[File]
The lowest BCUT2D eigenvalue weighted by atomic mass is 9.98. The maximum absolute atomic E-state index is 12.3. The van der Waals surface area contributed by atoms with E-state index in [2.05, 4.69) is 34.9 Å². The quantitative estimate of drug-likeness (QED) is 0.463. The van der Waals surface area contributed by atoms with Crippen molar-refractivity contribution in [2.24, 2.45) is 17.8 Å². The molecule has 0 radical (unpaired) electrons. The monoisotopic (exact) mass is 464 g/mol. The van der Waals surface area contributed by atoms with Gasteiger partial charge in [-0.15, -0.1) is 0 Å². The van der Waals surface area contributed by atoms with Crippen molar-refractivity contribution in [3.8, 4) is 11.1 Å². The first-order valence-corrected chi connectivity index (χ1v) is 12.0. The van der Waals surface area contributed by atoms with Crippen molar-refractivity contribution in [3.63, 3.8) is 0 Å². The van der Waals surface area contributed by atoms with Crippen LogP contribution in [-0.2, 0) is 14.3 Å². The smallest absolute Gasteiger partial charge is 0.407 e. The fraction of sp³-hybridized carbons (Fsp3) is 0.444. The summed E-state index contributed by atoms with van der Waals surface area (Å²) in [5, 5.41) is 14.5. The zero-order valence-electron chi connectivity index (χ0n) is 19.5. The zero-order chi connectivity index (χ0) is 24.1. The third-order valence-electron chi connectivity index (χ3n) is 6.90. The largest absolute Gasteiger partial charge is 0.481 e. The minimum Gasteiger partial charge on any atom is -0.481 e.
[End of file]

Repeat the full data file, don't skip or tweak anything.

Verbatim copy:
The lowest BCUT2D eigenvalue weighted by atomic mass is 9.98. The maximum absolute atomic E-state index is 12.3. The van der Waals surface area contributed by atoms with E-state index in [2.05, 4.69) is 34.9 Å². The quantitative estimate of drug-likeness (QED) is 0.463. The van der Waals surface area contributed by atoms with Crippen molar-refractivity contribution in [2.24, 2.45) is 17.8 Å². The molecule has 0 radical (unpaired) electrons. The monoisotopic (exact) mass is 464 g/mol. The van der Waals surface area contributed by atoms with Gasteiger partial charge in [-0.15, -0.1) is 0 Å². The van der Waals surface area contributed by atoms with Crippen molar-refractivity contribution in [3.8, 4) is 11.1 Å². The first-order valence-corrected chi connectivity index (χ1v) is 12.0. The van der Waals surface area contributed by atoms with Crippen molar-refractivity contribution in [3.63, 3.8) is 0 Å². The van der Waals surface area contributed by atoms with Crippen LogP contribution in [-0.2, 0) is 14.3 Å². The smallest absolute Gasteiger partial charge is 0.407 e. The fraction of sp³-hybridized carbons (Fsp3) is 0.444. The summed E-state index contributed by atoms with van der Waals surface area (Å²) in [5, 5.41) is 14.5. The zero-order valence-electron chi connectivity index (χ0n) is 19.5. The zero-order chi connectivity index (χ0) is 24.1. The third-order valence-electron chi connectivity index (χ3n) is 6.90. The largest absolute Gasteiger partial charge is 0.481 e. The minimum Gasteiger partial charge on any atom is -0.481 e.